8 A. M. to 7:30 P. M. J
N. MainSt., Opposite PostofHce
PLASTERING AND
CONCRETE WORK
I have just completed the
plastering and concrete work on
the Ocala union station, and am
now prepared to figure on all
kinds of work in this line.
CARL WENZEL & SON
OCALA, FLA.
TEeeiOLYSWOLLEH
Suffering Described As Torture
Relieved by Black-Drangbt.
Rossville, Ga. Mrs. Kate Lee Able, o!
this place, writes: "My husband is an
engineer, and once while lifting, he in injured
jured injured himself with a piece cf heavy ma machinery,
chinery, machinery, across the abdomen He was
so sore he could not bear to press on
himself at all, on chest or abdomen. He
weighed 1C5 lbs., and fell off until he
weighed 1 1 0 lbs. in two weeks.
He becarre constipated and it looked
like he woul J die. Wo had three different
doctors, yet with all their medicine, his
bowels failed to act. He would turn up
a ten-cent bottle of castor oil, and drink
it two or three days in succession. He
did this yet without result. We became
desperate, he suffered so. He was swol swollen
len swollen terribly. He to!d me his suffering
could only be described as torture.
I sent and bought Thedford's Black Black-Draught.
Draught. Black-Draught. 1 trade h:m take a big dose,
and when it began to act he fainted, he
was in such misery, but he got relief and
began to mend at once. He got well,
and we both feel he owes his life to
Thedford's Black-Draught."
Thedford's Black-Draught will help you
to keep fit, ready for the day's work.
Try it! NC-131
Star ads. are business builders.

WILSON'S INFLUENCE ON
V VOTES FOR WOMEN

(Speeial to the Star)
Washington, Dec. 11. Those per persons
sons persons who have professed doubt as to
the influence, of the president and
have advised the pickets to take up
their stand elsewhere than at the
Whits House gates should have been
present as I was when the Senate con considered
sidered considered and passed the resolution de-;
daring war cn Austria-Hungary. I
Senator Stone of Missouri, chairman
of the resolution committee, Senator -Lodge
of Massachusetts and other
speakers urged the passage of the
resolution, without amendment, be because
cause because if President Wilson had wished
to declare wrr on the other German
allies, then he would have so stated in
his message. The resolution went
through without any amendment even J
being suggested:
Speaking of the passage of the fed
eral suffrage amendment, Mrs. John
Rogers of New York, who presided at
Friday afternoon's meeting, said:
"Whatever happens to the amendment
when it eoriies before the House for
a vote.. President Wilson will be re
sponsible." Mrs. Rogers brought this
statement to the conference as a mes message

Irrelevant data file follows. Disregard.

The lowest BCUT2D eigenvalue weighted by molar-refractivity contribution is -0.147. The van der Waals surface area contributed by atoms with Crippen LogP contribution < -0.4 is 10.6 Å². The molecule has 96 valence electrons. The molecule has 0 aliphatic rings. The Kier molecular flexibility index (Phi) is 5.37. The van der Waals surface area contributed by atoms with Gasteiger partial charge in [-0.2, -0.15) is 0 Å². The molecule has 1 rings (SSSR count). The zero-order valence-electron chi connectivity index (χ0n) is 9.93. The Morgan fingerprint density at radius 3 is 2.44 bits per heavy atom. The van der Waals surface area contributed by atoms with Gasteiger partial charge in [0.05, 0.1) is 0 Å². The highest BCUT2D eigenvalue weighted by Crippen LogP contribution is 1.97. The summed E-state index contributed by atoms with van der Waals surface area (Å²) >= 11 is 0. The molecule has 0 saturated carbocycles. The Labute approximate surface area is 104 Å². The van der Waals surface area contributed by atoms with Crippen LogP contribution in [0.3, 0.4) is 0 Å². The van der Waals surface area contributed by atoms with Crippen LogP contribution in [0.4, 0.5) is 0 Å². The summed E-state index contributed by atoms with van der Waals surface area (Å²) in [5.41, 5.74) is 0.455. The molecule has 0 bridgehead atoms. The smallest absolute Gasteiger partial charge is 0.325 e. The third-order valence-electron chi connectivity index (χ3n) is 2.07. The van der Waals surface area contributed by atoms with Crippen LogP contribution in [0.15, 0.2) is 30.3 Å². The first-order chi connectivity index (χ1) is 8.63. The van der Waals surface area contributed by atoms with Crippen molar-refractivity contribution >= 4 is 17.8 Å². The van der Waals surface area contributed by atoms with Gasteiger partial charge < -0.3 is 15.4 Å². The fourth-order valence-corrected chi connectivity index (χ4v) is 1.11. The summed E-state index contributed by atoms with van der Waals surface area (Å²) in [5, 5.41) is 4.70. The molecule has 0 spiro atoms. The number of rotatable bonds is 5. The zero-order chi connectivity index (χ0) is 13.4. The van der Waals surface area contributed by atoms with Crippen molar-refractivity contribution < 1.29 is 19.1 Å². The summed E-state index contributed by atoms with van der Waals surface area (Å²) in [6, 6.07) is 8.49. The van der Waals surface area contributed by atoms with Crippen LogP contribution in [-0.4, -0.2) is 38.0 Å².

sage message from the women voters of New
York, who are supporting the federal
amerdment.
A big delegation is attending,' the
conference with many southern states,
leven Georgia and Florida and Louis
iana, being represented. The two
Florida representatives are myself
little5 Mrii Mary Nolan of Jackson
ville, a member of the United Daugh
ters of the Confederacy, and an en enthusiastic
thusiastic enthusiastic Red Cross worker. ;
Mrs. Nolan told me that she gave
up her Red Cross work to come to
Washington to picket when she heard
of the inhuman treatment accorded
Alice Paul, the leader of the party,
and many other incarcerated women
whose offense was picketing, a right
accorded to them under the Clayton
act. It is wise to remember that the
District authorities avoided complica
tions in sentencing the women f oi
blockading traffic.
All the pickets1 who are able are
attending the conference where they
are naturally honored figures and I
have been privileged to meet most of
them. At the close of the"session the
pickets were presented with pins sym symbolic
bolic symbolic of their imprisonment. Some of
the women who- were imprisoned are
gray-haired and quiet, little women,
like your mother or mine. Mrs. Nolan.
Florida's representative in the prison
crowd, is 73 years of age. College-
bred girls and social workers, society
matrons and working women fought
side by side for their right to peace peacefully
fully peacefully petition for the passage of the
Susan :B. Anthony amendment. I met
one little girl, a government clerk,
who had done "tim" for picketing.
She was not only taL s back into ser service
vice service but given ar raise in salary.
Just what the reversal of the policy
in setting free all the suffrage pris prisoners
oners prisoners means, no one is quite sure but
one one point everyone does agree
and that is that the amendment will